When I was only eight years old, I got my first job at Hamby’s Gas Station. I worked there until I was through high school. As a teen, I loved to eat at Archie Vernon’s Café. My favorite food there was Archie’s red-top stew.
I went to high school at Sulphur. During this period of time, Sulphur High School was brand new. While they were working on it, we used the gym at the deaf school to play basketball. I played baseball and basketball in high school. While playing baseball, I was hit in the head with the ball and was unconscious for about ten minutes. When I woke up, they let me go home. I made it home and then passed out again. I was taken to the only hospital in town, which was owned by Dr. Delay and had only four beds. I was hospitalized for two weeks before I returned home.
Some of my best friends in high school were Franklin Herring, Billy Wayne Spindle, Doris Russell, Eddie Van Lewis, and Billy Don Hamby. While working at Hamby’s Gas Station, my boss allowed me to drive his car at lunch and go over and see my girlfriend, Charlene Howe. We dated for a while and then eventually we broke up, and Charlene started dating Eddie Van. Ironically, I would end up marrying them later. While in the eleventh and twelfth grades, I dated Virginia Smith, whom I called Ginny.
Our family grew again when my second sister, Debbie, was born in 1950 followed by the birth of my only brother, Micky, four years later.
I started preaching when I was fourteen years old. My grandfather, Texas Jack Chaffin, was an evangelist for several of the smaller churches in the area that had no full-time preacher. When I was still a kid, he began taking me with him on his circuit. Eventually, at fourteen, I preached my first gospel sermon and later began preaching every week at Mill Creek church of Christ. Even after high school, when I was in college out-of-state, I would come home on weekends to preach at Mill Creek. One of the greatest honors of my life came in 1955, when before our high school graduation, my class requested that I speak at my own class’ Baccalaureate Service. What a great way to end this first chapter of my life!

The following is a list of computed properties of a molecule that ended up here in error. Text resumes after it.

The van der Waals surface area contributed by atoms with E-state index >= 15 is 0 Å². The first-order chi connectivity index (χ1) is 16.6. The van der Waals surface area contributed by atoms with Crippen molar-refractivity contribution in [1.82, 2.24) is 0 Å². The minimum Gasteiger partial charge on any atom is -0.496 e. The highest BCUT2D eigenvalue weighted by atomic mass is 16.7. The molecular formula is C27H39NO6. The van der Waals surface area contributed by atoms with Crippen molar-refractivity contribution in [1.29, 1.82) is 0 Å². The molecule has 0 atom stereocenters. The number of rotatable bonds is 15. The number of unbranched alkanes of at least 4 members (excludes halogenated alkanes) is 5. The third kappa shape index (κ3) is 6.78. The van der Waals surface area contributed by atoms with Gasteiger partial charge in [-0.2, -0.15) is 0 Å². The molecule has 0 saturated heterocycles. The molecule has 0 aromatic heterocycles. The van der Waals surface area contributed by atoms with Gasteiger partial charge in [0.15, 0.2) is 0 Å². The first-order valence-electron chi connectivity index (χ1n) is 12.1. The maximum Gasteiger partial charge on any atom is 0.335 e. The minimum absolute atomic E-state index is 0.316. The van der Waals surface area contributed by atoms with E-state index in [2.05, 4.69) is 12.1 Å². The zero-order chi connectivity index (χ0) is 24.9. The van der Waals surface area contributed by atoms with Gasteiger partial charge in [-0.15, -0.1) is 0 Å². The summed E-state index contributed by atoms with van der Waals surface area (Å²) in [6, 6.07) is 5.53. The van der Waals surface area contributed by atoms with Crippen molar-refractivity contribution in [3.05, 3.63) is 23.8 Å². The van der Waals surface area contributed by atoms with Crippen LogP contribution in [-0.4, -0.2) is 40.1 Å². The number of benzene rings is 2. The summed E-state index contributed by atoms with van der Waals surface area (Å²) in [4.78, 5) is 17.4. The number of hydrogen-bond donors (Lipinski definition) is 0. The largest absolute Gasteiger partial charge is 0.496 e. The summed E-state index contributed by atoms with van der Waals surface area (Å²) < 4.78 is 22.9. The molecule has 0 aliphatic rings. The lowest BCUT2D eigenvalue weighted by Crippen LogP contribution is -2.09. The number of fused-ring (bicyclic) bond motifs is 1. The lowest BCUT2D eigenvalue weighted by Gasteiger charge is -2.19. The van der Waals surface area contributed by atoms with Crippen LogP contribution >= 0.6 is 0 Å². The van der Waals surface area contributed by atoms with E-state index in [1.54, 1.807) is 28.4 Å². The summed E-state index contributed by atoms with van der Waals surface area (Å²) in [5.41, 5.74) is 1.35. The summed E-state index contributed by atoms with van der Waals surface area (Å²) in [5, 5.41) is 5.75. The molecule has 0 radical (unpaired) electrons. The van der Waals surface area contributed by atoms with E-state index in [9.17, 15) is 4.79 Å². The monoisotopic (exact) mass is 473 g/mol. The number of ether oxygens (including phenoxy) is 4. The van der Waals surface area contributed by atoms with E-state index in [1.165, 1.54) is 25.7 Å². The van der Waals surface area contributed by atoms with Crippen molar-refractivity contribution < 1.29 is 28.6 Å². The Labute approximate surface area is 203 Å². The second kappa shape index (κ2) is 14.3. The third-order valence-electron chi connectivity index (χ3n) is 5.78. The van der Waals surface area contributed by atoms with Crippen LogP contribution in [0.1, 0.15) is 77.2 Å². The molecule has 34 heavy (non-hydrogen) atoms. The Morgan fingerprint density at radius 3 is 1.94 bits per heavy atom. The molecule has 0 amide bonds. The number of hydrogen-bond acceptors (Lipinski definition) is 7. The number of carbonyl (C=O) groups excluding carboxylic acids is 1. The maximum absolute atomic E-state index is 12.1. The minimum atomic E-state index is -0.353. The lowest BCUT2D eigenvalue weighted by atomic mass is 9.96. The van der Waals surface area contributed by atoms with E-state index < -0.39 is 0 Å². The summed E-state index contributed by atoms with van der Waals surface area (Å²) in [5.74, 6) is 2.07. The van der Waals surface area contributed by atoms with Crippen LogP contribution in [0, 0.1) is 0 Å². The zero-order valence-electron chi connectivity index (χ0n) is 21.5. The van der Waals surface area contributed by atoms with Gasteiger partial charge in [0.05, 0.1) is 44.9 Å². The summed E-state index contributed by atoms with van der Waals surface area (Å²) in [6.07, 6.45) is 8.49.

(Transitions – Leaving Home)
After graduating from high school in May of 1955, I attended Abilene Christian College in Abilene. Texas. My freshman year, I majored in Bible and was on the college debate team. It was a great team. That year we didn’t lose a single match. During my sophomore year, I dated a girl named Betty Jane Moon and married her. The marriage lasted less than a year. I then came home to Sulphur, and Dad put me to work in his trucking business.
(A New Life Among the Pines)
It was the trucking business that eventually brought me to Lewisville, Arkansas, where I met a beautiful young lady named Patricia Jones and married her. That marriage has now lasted a bit longer – we just celebrated our 59th anniversary on August 1!